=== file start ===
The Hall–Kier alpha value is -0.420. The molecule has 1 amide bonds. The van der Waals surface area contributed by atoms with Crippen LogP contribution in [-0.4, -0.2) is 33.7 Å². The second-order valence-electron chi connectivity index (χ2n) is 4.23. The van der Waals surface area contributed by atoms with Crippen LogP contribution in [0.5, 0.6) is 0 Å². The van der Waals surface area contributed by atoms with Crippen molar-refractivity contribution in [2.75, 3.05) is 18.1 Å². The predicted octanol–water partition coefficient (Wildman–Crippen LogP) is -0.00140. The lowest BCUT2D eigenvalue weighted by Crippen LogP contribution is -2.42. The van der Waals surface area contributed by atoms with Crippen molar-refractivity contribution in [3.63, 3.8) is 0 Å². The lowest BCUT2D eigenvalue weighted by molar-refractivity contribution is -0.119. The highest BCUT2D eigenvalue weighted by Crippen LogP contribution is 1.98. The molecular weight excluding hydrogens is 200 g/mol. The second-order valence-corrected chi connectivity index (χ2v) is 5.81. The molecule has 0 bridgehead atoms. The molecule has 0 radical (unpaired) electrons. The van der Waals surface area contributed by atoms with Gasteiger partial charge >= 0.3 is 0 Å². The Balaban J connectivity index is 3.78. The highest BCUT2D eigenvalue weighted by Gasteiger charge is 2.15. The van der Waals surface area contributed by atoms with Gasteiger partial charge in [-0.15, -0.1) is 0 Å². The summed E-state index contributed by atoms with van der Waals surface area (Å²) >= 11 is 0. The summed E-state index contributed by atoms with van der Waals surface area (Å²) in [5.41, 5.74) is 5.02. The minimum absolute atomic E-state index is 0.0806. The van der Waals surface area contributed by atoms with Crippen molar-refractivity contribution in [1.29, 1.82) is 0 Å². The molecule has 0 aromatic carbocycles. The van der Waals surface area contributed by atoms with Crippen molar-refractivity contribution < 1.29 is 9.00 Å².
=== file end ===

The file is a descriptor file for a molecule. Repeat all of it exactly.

The Hall–Kier alpha value is -0.420. The molecule has 1 amide bonds. The van der Waals surface area contributed by atoms with Crippen LogP contribution in [-0.4, -0.2) is 33.7 Å². The second-order valence-electron chi connectivity index (χ2n) is 4.23. The van der Waals surface area contributed by atoms with Crippen LogP contribution in [0.5, 0.6) is 0 Å². The van der Waals surface area contributed by atoms with Crippen molar-refractivity contribution in [2.75, 3.05) is 18.1 Å². The predicted octanol–water partition coefficient (Wildman–Crippen LogP) is -0.00140. The lowest BCUT2D eigenvalue weighted by Crippen LogP contribution is -2.42. The van der Waals surface area contributed by atoms with Crippen molar-refractivity contribution in [3.63, 3.8) is 0 Å². The lowest BCUT2D eigenvalue weighted by molar-refractivity contribution is -0.119. The highest BCUT2D eigenvalue weighted by Crippen LogP contribution is 1.98. The molecular weight excluding hydrogens is 200 g/mol. The second-order valence-corrected chi connectivity index (χ2v) is 5.81. The molecule has 0 bridgehead atoms. The molecule has 0 radical (unpaired) electrons. The van der Waals surface area contributed by atoms with Gasteiger partial charge >= 0.3 is 0 Å². The Balaban J connectivity index is 3.78. The highest BCUT2D eigenvalue weighted by Gasteiger charge is 2.15. The van der Waals surface area contributed by atoms with Gasteiger partial charge in [-0.15, -0.1) is 0 Å². The summed E-state index contributed by atoms with van der Waals surface area (Å²) >= 11 is 0. The summed E-state index contributed by atoms with van der Waals surface area (Å²) in [5.41, 5.74) is 5.02. The minimum absolute atomic E-state index is 0.0806. The van der Waals surface area contributed by atoms with Crippen molar-refractivity contribution in [1.29, 1.82) is 0 Å². The molecule has 0 aromatic carbocycles. The van der Waals surface area contributed by atoms with Crippen molar-refractivity contribution < 1.29 is 9.00 Å².